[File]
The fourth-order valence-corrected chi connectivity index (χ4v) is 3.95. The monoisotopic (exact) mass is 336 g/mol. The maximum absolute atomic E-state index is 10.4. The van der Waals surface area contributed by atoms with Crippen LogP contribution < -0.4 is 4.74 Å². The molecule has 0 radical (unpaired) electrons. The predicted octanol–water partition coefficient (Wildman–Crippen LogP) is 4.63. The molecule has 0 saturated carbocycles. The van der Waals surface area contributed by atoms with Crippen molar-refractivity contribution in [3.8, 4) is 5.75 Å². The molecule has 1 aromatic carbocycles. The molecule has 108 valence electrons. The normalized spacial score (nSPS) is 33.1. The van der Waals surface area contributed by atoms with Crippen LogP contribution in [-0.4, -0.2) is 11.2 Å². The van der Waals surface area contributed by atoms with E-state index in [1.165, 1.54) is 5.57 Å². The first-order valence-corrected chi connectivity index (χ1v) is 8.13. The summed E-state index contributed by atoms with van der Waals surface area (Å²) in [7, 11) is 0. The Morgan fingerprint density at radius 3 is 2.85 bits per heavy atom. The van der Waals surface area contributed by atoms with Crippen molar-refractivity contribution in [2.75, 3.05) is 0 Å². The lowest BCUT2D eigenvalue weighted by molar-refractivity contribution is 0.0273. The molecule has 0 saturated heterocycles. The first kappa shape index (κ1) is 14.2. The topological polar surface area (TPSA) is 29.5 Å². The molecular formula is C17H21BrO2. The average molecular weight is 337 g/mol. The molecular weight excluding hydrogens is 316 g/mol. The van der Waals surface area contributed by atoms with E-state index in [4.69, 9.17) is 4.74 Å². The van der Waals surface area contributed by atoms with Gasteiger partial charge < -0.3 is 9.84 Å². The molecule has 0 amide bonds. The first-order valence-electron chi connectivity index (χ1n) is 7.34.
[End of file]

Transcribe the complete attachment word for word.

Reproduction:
The fourth-order valence-corrected chi connectivity index (χ4v) is 3.95. The monoisotopic (exact) mass is 336 g/mol. The maximum absolute atomic E-state index is 10.4. The van der Waals surface area contributed by atoms with Crippen LogP contribution < -0.4 is 4.74 Å². The molecule has 0 radical (unpaired) electrons. The predicted octanol–water partition coefficient (Wildman–Crippen LogP) is 4.63. The molecule has 0 saturated carbocycles. The van der Waals surface area contributed by atoms with Crippen molar-refractivity contribution in [3.8, 4) is 5.75 Å². The molecule has 1 aromatic carbocycles. The molecule has 108 valence electrons. The normalized spacial score (nSPS) is 33.1. The van der Waals surface area contributed by atoms with Crippen LogP contribution in [-0.4, -0.2) is 11.2 Å². The van der Waals surface area contributed by atoms with E-state index in [1.165, 1.54) is 5.57 Å². The first-order valence-corrected chi connectivity index (χ1v) is 8.13. The summed E-state index contributed by atoms with van der Waals surface area (Å²) in [7, 11) is 0. The Morgan fingerprint density at radius 3 is 2.85 bits per heavy atom. The van der Waals surface area contributed by atoms with Crippen molar-refractivity contribution in [2.75, 3.05) is 0 Å². The lowest BCUT2D eigenvalue weighted by molar-refractivity contribution is 0.0273. The molecule has 0 saturated heterocycles. The first kappa shape index (κ1) is 14.2. The topological polar surface area (TPSA) is 29.5 Å². The molecular formula is C17H21BrO2. The average molecular weight is 337 g/mol. The molecular weight excluding hydrogens is 316 g/mol. The van der Waals surface area contributed by atoms with E-state index in [4.69, 9.17) is 4.74 Å². The van der Waals surface area contributed by atoms with Gasteiger partial charge < -0.3 is 9.84 Å². The molecule has 0 amide bonds. The first-order valence-electron chi connectivity index (χ1n) is 7.34.